The blame game

“He blames you, you know.  If you would have let my brother out in the real world he’d know not to stand behind someone who is swinging a hammer,” my eldest son reported of his father’s views on his younger brother’s recent injury.

It’s true, I haven’t had my bouncy eight-year-old around big drunk men swinging hammers—not at all.

“That is seriously whacked,” my daughter ruled.

“Who do you think is at fault for your brother’s injury?” I asked.  The boy considered the matter for a minute, looking very much like his grandfather.  “The carnival operator,” the boy pronounced. “He should have made sure there was no one close enough to be hit.”

“Um, I don’t think so,” my daughter put in.

“Perhaps partly,” I said.  “Still, when I turned you over to your father’s care, he assumed responsibility for the safety of you and your brother.”

The boy also mentioned that while they were golfing his father said, “I’m sort of glad your brother isn’t here.  I’d probably hit him with a golf club.”

“Was your father drinking while golfing?” I asked.

“Well, I was driving the cart,” the boy answered.

“This,” I said, “is exactly the legacy I do not want you to inherit from your father.”

You see, Readers, for Ex, everything is someone else’s fault.  The world (most especially me) is out to get him and that is the source of much of his misery.  Happiness—the real deal variety—is a long-shot in most lives anyway, but add a chronic blame-others disadvantage and there isn’t a snowball’s chance in H-E-double-hockey-sticks of arriving at life’s party a happy, healthy, well-adjusted individual.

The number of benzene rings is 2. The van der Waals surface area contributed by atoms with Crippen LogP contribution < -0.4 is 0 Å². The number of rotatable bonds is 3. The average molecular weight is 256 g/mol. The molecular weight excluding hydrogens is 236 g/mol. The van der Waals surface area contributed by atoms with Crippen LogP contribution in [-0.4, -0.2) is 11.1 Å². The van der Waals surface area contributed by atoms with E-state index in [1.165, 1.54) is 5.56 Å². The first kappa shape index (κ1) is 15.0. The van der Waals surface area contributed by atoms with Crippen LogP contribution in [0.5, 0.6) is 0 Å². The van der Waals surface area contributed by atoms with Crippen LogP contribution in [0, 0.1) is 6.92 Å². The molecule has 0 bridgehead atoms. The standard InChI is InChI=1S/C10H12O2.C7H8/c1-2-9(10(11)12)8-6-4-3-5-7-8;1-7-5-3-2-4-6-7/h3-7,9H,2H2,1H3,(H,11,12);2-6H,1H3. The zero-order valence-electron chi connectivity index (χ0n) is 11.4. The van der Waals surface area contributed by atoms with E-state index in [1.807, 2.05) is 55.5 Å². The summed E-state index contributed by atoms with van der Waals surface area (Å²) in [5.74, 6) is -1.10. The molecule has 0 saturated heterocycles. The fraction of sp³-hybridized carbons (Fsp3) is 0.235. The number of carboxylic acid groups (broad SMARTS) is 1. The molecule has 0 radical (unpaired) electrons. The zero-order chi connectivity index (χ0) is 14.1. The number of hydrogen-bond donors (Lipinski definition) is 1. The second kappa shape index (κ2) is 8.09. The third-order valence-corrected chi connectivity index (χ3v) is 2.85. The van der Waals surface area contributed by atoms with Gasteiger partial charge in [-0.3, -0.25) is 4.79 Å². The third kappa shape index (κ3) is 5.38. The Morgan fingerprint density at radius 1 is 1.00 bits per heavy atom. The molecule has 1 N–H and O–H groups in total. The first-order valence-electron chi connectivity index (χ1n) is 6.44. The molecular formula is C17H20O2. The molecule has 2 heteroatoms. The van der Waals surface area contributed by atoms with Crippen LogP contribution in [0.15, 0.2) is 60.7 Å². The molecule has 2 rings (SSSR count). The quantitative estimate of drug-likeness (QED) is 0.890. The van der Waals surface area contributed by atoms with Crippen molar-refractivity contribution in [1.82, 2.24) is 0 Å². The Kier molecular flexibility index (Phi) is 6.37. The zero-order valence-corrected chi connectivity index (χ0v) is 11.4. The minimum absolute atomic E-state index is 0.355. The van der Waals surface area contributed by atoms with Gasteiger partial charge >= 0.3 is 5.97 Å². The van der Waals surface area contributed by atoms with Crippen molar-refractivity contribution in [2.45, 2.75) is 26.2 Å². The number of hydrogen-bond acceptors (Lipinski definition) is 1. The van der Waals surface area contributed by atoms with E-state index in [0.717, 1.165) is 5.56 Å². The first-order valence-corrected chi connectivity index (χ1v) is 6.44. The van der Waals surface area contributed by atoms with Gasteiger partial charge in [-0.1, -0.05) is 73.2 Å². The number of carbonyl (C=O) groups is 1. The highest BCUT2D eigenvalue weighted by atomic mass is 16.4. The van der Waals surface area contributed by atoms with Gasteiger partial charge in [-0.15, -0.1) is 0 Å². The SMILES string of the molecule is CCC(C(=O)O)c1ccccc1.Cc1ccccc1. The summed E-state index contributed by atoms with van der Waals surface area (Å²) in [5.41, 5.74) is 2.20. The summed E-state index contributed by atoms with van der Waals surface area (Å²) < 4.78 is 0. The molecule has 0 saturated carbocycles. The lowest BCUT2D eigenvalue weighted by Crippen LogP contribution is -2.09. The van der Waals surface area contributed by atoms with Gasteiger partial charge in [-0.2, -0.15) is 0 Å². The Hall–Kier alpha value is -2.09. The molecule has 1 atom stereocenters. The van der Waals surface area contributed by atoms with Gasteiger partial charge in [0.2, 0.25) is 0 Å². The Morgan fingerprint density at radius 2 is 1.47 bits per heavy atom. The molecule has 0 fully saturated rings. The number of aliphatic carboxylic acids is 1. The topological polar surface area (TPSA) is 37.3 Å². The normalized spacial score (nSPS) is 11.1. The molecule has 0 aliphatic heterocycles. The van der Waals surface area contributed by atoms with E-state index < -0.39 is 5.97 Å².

Today, we got school supplies and haircuts.  A week from today, I’ll be rushing through the first day packets and we’ll be settling into our school year rhythms.  Be assured, Readers, every single day between now and the day the boys finally see Ex again, I’ll be reinforcing an ethic of personal responsibility. I hope that eventually, in similar circumstance, each child will independently say, “That is whacked,” as my daughter did—and that each of them will resolve that their psychological wellness, their happiness will not be constrained by Ex’s defects.

1 comment to The blame game

  • cellogirl

    Oh boy. This is a real climb. A male "authority" figure telling boys it's ok and normal to blame others is just about the most toxic and character-destroying thing you can do to a boy IMO. And boys who are longing for something to fill that hole where a real father figure should be are so susceptible to believing this BS. I have this too, and it's very very hard to not get cast in the role of permanent shrew for being the one who simply tells the truth and holds them accountable.

    Like it? Thumb up 0